Cinema Signal:

The Human Cloning Debate
by Glenn McGee



. "Wake"

This "Wake" had trouble keeping me awake. All right, that's a bad play on words but the script made me write it. This is a sour piece of work without a stitch of humor, taking itself too seriously, and lacking in the fundamentals of dramatization.

Since the first time writer and director here, Henry Leroy Finch, is Martin Landau's son-in-law, he had the good sense to create a role for the distinguished actor, though the sense of Landau's willingness to lend the imprimatur of his talents to such limited material may be argued. The role is a much too obvious shoehorn job, taking one of the main characters and turning Landau into a dreamy, elder version of him. So, to start out, there's vintage Sebastian hunting and pecking at an old typewriter in the confines of his study, writing the story we're about to see as he narrates an introduction.

Lapsing into his younger self (Dihlon McManne), Sebastian is caring for his dying mother in an aging, ill-tended frame house in Maine. Inexpressively, he opens the lock on a trunk in one of the rooms of the house, presumably the living room. It has the effects of his dead father and, presumably, his and his brothers' inheritance when mom passes away, an event that not only seems imminent, but is on his mind to accellerate with an act of "mercy."

Sebastion smiles at the pictures in the trunk, then finds a pile of money in $100 denominations. When brother Kyle (Gale Harold) shows up, he hurriedly closes the trunk and meets him in another room. Kyle is in his mechanics uniform and, apparently, has been in a mental institution and now takes three color-coded pills a day to quell the raging beasts within.

The troublemaker of the clan, ex-convict Raymond (Blake Gibbons) arrives on his motorcycle and immediately starts shaking things up among the brothers. The discussion, when it's not on a bit of bullying, comes around to the inheritance and mom's condition.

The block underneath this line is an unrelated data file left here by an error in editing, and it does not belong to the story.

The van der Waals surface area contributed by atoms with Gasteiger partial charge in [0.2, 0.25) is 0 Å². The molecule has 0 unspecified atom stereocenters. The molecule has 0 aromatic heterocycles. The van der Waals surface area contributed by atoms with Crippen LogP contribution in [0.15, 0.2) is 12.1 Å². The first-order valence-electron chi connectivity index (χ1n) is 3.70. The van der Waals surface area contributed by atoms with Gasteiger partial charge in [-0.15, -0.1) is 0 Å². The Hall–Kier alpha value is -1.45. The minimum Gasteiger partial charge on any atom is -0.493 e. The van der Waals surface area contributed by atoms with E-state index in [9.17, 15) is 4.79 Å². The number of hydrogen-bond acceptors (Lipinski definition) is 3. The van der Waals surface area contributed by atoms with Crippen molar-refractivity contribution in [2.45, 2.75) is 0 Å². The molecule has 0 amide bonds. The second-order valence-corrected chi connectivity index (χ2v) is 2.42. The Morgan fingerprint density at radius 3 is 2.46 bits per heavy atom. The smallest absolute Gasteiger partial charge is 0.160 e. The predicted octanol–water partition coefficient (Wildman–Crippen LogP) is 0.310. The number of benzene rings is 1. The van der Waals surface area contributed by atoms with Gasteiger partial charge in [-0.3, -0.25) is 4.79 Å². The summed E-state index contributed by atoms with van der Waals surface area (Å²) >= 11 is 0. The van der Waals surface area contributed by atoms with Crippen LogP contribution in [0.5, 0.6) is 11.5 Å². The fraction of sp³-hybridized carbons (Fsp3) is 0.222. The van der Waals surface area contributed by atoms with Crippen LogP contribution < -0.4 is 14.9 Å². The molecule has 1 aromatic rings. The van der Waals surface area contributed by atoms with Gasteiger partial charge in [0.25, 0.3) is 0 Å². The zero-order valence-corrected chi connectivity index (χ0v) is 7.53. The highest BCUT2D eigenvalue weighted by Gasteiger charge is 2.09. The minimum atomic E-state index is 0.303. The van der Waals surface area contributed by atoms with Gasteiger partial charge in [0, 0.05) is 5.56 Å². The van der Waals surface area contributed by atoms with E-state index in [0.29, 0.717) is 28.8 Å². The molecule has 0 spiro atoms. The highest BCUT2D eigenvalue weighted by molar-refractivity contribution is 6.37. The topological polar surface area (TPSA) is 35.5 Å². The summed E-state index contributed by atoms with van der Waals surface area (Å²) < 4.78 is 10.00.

Accusations fly until the fourth (and final) brother Jack (John Winthrop Philbrick) shows up with a couple of floozies, girls he picked up on the way and which he is more than willing to share and to boast about. Dusty (Rainer Judd) and April (Dusty Paik) are a type that makes them more than willing to have a party.

Not everyone is equally thrilled with these developments, and mom is still in bed upstairs when Sebastion goes up with a needle and some "medicine," but the party goes on and develops into competitive recriminations. No one seems familial in this house and the fighting that fills the night is devoid of humor or revealing detail. It's a scream fest that seems to be Finch's idea of dramatic conflict but the unrelieved banality of storyline and emptiness of character renders the presumptive literary aspirations dead on arrival. If the vacuous platitudes don't get you, you'll find the atmosphere in the house choking.

If I may be permitted a repetition, this "Wake" is for the enterprise's theatrical potentials where prospects of finding a paying audience are mournful.

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                                      ~~  Jules Brenner  



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The sparring family, with "friends"


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